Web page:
Tanya Evans spoke at the Wollongong City Library.
This talk explores the use of memory and material culture in the history of families who travelled between Britain and Australia and settled in the early colonies from 1788 until the late nineteenth century. It is part of a wider project exploring the meanings and experiences of family life amongst diverse social groups including British convicts, ex-convicts, the free population (both rich and poor) and indigenous families. The talk draws on printed, oral, pictorial and material sources: diaries, memoirs, letters, samplers, quilts and clothes belonging to a variety of cultural institutions including the Museum of Childhood in Perth, Museum Victoria, the Powerhouse Museum in Sydney, and the Historic Houses Trust of New South Wales, as well as those discovered within private collections, to explore some of the meanings of objects brought by families from Britain to Australia. It suggests that a focus on material culture enriches our understanding of the economic, social and cultural history of the family in late eighteenth and nineteenth-century Britain and Australia.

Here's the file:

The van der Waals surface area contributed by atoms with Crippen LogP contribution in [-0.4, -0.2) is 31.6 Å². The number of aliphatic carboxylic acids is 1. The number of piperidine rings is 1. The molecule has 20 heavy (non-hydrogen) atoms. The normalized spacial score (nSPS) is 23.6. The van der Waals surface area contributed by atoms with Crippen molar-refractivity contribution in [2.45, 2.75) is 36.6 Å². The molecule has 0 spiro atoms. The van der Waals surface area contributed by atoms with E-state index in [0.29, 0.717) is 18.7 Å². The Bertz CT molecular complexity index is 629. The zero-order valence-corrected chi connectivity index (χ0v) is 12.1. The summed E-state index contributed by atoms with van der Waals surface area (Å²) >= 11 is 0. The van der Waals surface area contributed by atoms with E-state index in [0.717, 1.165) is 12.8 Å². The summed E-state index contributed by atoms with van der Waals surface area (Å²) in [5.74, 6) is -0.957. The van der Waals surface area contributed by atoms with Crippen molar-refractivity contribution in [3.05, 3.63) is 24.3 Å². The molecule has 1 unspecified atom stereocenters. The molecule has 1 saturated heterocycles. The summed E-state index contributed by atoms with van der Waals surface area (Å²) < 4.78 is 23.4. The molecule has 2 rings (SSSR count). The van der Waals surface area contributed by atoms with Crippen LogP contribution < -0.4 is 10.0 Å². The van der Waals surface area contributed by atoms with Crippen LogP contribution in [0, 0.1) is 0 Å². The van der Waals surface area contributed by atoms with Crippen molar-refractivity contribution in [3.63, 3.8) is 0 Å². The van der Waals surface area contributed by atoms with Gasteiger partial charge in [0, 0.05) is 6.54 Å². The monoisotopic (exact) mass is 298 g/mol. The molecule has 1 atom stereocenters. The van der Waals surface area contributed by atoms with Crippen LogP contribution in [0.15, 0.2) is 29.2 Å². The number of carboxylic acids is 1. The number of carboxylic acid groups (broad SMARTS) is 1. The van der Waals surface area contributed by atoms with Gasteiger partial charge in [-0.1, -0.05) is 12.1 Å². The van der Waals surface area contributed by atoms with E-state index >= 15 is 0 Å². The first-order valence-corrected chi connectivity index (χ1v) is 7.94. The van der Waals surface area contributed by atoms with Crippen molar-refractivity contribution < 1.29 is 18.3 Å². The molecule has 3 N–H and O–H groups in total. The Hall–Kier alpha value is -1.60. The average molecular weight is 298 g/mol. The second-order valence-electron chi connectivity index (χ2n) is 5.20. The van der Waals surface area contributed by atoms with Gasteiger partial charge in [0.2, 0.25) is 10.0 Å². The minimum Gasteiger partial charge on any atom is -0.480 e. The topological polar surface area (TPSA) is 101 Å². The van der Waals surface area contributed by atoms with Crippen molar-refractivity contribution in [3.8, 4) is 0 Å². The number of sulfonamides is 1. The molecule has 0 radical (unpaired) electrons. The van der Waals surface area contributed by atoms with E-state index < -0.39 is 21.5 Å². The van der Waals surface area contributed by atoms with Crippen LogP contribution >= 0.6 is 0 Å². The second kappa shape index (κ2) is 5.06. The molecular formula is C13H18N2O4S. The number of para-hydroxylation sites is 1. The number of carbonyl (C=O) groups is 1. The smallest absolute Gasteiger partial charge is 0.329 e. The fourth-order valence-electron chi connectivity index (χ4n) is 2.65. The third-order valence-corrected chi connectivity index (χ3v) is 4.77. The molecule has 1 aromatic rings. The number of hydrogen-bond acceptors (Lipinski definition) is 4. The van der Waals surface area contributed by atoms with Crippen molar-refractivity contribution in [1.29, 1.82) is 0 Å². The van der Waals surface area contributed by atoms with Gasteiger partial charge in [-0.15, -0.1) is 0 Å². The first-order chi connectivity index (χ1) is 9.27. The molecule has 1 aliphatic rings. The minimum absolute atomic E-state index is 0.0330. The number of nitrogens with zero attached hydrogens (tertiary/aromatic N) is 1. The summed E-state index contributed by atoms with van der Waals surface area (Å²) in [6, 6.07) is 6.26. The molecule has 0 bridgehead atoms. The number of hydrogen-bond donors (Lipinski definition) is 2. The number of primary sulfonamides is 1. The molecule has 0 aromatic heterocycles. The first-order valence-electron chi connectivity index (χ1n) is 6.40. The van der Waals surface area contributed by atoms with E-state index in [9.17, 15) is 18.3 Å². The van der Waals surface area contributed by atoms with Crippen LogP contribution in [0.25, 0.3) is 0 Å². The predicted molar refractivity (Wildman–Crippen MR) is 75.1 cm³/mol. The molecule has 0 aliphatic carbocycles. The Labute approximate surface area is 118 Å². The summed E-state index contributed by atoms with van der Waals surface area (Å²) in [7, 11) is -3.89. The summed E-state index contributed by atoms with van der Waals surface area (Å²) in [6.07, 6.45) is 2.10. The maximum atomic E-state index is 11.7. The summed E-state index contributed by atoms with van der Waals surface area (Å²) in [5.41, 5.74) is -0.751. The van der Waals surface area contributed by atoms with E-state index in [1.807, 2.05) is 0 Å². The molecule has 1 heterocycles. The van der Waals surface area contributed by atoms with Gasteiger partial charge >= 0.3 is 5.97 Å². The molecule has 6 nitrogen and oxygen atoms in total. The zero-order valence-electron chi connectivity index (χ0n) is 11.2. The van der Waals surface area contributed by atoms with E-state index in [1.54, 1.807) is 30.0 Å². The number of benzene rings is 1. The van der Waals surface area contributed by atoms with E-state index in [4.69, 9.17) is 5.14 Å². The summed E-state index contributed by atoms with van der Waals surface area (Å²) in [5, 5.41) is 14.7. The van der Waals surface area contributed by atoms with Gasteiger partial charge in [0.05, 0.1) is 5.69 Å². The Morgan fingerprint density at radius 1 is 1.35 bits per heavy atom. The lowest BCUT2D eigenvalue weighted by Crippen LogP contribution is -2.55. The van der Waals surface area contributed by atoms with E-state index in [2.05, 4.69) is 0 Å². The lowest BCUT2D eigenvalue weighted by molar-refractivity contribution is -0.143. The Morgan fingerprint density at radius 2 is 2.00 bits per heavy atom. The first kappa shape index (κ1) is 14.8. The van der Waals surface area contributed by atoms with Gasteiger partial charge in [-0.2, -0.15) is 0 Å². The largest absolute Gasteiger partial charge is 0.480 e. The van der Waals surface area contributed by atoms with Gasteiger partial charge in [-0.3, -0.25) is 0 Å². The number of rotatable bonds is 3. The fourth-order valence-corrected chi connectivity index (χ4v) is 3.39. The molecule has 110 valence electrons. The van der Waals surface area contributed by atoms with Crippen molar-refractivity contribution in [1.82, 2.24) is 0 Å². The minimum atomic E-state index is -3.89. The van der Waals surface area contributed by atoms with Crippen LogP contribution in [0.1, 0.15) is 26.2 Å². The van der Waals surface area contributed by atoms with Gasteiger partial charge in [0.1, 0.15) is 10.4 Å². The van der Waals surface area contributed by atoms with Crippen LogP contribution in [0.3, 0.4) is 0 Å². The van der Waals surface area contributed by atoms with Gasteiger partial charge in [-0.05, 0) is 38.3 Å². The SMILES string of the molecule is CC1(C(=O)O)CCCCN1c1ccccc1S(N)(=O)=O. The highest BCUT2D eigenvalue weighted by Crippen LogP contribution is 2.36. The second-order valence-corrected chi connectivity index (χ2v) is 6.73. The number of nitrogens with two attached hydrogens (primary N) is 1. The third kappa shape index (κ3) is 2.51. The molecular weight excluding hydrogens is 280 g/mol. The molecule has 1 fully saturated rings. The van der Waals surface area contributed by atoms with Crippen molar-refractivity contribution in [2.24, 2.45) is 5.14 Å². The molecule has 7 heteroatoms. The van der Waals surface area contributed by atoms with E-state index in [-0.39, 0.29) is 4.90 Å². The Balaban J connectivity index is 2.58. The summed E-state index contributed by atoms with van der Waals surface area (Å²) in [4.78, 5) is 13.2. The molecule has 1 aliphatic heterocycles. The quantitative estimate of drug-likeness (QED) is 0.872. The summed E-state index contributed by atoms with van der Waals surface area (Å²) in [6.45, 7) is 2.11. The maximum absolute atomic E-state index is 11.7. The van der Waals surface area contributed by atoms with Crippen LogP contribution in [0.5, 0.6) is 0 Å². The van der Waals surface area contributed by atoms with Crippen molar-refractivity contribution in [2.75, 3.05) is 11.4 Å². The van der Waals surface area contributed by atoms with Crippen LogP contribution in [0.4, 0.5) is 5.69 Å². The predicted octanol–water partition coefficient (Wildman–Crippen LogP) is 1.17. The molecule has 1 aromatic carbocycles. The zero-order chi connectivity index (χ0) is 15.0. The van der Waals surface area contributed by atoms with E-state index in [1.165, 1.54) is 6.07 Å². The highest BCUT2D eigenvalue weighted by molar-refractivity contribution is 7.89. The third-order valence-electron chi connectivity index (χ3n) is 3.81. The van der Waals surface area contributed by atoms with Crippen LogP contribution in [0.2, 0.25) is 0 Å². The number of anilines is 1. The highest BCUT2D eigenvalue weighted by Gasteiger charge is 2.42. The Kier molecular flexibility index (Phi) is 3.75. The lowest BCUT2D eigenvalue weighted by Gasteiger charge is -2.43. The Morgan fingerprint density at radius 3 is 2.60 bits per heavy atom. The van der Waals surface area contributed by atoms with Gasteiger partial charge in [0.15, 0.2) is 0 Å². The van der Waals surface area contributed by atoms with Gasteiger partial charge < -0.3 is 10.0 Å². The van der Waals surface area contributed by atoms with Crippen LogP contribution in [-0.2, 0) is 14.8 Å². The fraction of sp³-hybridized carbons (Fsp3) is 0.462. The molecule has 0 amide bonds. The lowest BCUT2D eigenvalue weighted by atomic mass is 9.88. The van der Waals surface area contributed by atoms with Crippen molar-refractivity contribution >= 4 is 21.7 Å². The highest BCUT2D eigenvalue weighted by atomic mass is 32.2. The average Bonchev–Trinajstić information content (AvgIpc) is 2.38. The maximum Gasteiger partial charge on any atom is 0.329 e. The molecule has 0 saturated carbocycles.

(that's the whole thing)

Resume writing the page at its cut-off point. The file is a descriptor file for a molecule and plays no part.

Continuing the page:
Since gaining her PhD. from the University of London in 2002 Tanya Evans has worked as a social and cultural historian of motherhood, marriage, the family, sexuality, gender and poverty in Britain and Australia from 1750 to the present. A Macquarie University Research Fellow from October 2008 until 2011 working on histories of the family in nineteenth-century Australia, Tanya has a long-standing interest in the histories of philanthropy and voluntary organisations and is working on a history of Australia's oldest charity, The Benevolent Society of New South Wales, focusing on the family histories of former clients of the Benevolent Asylum. She is also working on an exhibition provisionally entitled 'Family Life in Colonial New South Wales' for the Museum of Sydney.
Brought to you by the History Council of NSW as part of the History Week 2012 Speaker Connect program in partnership with the Royal Australian Historical Society and proudly supported by the Copyright Agency Limited and the Your Community Heritage Program.
Created by James Brettell for the History Council of NSW.